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Caught somewhere between the young guns (i.e. Rory McIlroy, Rickie Fowler, etc.) and the old guard (i.e. Vijay Singh, Tom Lehman, etc.), Aaron Baddeley, age 30, has experienced all of the highs and lows that routinely follow the pursuit of PGA glory.
After exploding onto the Australian scene back in 1999 and 2000 with back-to-back Australian Open wins, Baddeley struggled to experience the same kind of success in the United States until finally breaking through at the 2006 Verizon Heritage. He has since added two more PGA titles to his name including the 2007 FBR Open and the Northern Trust Open back in February of this year.
And in those times when Baddeley considered putting away the clubs for good, it was always his strong belief that the sport was more than a profession but rather a calling that kept him plodding away on the links.
Bonham: Were you intimidated when you first started to play alongside some of your heroes?
Baddeley: I can’t say I was really that intimidated when I first came over because I had confidence in my ability to play the game. Phil Mickelson was a good friend to me early on. We used to practice together a lot in Scottsdale. I also played with Greg Norman when I was younger. I got to stay at his house in Florida, so that helped me get over being star struck. When I played in the Masters for the first time, I was paired up with Tiger (Woods) and I really enjoyed it. I wanted to go play. I wanted to show Tiger that I could play the game.
Bonham: I read once that you almost the gave up the game.
Baddeley: After I won my first Australian Open, about 10 months later I wanted to quit the game because I was playing terrible. I really got away from what I enjoyed doing and how much I loved playing the game. Then I got back to my goals and started focusing on what I wanted to achieve. Two months later I won the Australian Open again.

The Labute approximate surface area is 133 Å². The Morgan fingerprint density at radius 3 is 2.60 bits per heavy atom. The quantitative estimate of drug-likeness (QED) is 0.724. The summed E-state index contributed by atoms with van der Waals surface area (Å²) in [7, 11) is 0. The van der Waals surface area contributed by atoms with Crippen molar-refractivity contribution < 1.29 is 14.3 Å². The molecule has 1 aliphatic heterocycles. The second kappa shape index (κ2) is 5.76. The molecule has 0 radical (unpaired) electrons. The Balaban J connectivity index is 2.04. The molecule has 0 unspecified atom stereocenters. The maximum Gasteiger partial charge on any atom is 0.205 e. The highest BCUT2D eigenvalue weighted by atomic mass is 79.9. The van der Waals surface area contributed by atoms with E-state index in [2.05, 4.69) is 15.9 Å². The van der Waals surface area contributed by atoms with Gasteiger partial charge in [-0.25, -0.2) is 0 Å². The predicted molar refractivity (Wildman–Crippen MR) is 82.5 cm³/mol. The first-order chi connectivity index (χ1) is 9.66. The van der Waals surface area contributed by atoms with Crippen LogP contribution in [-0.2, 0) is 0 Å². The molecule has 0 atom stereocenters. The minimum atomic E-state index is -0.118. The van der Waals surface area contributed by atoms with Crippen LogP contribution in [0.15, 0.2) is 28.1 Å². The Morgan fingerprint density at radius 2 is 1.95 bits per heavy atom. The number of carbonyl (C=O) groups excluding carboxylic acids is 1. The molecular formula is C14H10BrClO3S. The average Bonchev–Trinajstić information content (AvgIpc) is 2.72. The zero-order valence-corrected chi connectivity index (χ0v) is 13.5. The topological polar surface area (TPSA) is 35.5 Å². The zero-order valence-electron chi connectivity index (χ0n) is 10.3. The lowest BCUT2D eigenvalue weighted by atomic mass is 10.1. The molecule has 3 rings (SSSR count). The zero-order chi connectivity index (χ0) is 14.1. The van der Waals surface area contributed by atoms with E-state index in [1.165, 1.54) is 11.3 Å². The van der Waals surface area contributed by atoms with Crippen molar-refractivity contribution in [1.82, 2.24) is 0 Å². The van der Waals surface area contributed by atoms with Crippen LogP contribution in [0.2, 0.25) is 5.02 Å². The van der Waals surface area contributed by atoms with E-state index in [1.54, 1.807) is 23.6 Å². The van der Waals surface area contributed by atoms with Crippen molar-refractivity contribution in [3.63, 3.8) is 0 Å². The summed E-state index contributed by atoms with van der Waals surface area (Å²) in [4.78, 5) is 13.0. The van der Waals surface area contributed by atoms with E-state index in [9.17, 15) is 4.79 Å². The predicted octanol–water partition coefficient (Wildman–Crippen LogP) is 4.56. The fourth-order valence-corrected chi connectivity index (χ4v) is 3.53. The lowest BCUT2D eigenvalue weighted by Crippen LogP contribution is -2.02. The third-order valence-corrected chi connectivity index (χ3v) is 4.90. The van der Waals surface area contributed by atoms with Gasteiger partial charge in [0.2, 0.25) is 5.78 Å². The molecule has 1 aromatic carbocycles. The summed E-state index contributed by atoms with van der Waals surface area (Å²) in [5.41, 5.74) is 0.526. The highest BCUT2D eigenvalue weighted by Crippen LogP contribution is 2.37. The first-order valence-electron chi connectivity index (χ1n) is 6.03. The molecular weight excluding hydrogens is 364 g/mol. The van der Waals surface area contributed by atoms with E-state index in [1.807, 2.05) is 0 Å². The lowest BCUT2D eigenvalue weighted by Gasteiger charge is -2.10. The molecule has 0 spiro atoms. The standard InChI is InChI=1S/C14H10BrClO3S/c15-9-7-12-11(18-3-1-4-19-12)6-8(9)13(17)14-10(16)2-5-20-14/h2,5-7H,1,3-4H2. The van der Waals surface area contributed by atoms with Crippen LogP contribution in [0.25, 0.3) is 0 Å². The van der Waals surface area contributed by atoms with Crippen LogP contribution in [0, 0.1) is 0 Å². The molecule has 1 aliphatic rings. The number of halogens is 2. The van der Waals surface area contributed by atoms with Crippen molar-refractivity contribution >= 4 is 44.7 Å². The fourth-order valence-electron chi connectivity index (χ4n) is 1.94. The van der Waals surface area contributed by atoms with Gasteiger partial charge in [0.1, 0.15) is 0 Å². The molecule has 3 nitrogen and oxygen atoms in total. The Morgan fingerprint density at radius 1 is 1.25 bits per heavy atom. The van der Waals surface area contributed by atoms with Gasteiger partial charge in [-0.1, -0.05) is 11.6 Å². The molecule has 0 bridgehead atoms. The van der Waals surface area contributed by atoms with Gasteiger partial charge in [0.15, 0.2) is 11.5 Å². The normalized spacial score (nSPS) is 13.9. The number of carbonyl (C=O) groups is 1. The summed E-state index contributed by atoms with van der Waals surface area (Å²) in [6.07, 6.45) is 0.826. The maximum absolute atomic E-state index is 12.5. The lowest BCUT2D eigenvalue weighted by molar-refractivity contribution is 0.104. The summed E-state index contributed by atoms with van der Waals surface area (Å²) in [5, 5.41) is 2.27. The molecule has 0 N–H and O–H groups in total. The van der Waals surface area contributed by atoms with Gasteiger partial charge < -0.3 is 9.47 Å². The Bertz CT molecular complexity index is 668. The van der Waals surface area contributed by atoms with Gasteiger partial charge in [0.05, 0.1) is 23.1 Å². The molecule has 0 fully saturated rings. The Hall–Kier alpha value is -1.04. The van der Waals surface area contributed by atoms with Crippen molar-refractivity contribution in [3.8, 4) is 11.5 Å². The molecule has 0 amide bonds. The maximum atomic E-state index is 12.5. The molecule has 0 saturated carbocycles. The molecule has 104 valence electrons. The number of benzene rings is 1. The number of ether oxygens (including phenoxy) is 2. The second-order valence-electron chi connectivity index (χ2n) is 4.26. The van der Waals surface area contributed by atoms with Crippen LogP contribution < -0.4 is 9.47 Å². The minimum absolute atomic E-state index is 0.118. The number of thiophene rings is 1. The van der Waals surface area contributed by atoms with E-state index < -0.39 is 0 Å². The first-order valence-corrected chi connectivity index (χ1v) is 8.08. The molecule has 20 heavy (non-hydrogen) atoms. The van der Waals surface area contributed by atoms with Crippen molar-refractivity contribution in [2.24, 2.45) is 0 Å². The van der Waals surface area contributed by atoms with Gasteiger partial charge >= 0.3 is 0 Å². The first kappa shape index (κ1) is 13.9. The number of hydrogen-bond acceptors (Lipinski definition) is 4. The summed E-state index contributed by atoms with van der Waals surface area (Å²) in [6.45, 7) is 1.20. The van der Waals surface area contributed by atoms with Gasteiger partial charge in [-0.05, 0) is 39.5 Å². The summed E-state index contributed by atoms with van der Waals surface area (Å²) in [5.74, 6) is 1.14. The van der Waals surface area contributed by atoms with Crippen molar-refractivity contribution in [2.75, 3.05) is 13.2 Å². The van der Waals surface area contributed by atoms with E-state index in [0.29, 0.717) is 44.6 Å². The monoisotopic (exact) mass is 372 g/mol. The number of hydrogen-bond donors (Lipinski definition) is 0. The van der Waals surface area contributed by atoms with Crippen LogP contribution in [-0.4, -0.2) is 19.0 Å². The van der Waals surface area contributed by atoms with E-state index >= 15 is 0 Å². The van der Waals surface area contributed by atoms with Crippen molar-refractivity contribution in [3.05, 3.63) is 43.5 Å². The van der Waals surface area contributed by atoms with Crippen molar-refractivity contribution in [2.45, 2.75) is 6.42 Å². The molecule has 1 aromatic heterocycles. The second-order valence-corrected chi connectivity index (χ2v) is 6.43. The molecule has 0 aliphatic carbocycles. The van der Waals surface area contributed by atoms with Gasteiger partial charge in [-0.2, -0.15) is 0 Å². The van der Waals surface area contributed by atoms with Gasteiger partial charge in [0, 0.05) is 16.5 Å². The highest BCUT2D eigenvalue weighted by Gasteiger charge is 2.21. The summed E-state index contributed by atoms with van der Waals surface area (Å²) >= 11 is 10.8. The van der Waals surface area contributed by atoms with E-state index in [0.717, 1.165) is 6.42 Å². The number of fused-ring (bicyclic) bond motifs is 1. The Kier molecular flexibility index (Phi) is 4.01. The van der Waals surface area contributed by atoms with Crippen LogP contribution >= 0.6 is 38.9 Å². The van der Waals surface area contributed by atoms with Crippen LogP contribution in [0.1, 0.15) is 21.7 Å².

Bonham: Do you see yourself playing the golf for a long time?
Baddeley: For right now, I’ve been called to golf. That’s where the Lord’s got me. Until He tells me otherwise, that’s where I’m going to stay.
Bonham: Your nickname is “Badds.” Isn’t that a little ironic considering the high moral standards you’ve set for yourself?
Baddeley: My friends called me that nickname growing up. It’s sort of catchy. But my life is all about following the Lord and doing what’s right.
Bonham: Tell me about the dating vow you took when you were still single.
Baddeley: God called me to give up dating for nearly six months. Through the six months I learned so much about dating and about myself, but most of all about my relationship with God. It really grew over that time and from then on I have been growing closer to the Lord always. The long term benefit was the obedience that was learned. God asks us to be obedient to His call and His commands. Through the dating vow I learned the importance of obedience (to G0d).